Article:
Skin cancer is the uncontrolled growth of abnormal cells in the skin. The three main types of skin cancer – basal cell carcinoma, squamous cell carcinoma and melanoma – begin in particular cells of the epidermis, which is the top, outer layer of the skin.
Australia has one of the highest rates of skin cancer in the world. Skin cancer is the most common cancer diagnosed in Australia. About two in three Australians will be diagnosed with some form of skin cancer before the age of 70.
Almost 770,000 new cases of BCC and SCC are treated each year. BCC can develop in young people, but it is more common in people over 40. SCC occurs mostly in people over 50.
More than 12,000 people are diagnosed with melanoma each year. It is among the five most commonly diagnosed cancers in all age groups.
Anyone can develop skin cancer, but it’s more common the older you are. The risk is also higher in people who have:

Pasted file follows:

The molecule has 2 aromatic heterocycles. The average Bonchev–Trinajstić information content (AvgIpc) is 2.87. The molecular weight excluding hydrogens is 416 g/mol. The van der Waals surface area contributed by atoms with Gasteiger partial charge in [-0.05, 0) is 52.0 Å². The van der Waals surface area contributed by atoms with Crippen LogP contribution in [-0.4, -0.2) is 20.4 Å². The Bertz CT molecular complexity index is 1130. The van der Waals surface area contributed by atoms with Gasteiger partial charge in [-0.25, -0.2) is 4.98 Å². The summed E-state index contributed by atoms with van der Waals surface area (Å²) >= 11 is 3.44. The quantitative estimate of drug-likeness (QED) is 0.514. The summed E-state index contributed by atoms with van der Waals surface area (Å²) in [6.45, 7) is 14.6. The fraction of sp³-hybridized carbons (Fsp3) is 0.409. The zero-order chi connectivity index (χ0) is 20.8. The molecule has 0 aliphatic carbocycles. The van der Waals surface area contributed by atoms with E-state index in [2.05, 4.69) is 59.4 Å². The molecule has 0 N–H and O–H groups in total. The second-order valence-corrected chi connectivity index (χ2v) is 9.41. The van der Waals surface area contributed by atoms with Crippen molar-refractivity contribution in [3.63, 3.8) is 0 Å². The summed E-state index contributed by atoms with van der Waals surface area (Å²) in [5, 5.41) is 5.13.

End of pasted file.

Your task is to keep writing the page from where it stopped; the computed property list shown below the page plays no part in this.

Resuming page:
The main cause of all types of skin cancer is overexposure to UV radiation. When unprotected skin is exposed to UV radiation, the structure and behaviour of the cells can change.
UV radiation is produced by the sun, but it can also come from artificial sources, such as the lights used in solariums (sun beds). While commercial sun beds are now banned in Australia, people who used a solarium before age 35 have an almost 60% greater risk of melanoma.
Most parts of Australia have high levels of UV radiation all year round. UV radiation cannot be seen or felt and it is not related to temperature, but it can cause:
Please note the information on this page has been sourced from the Cancer Council.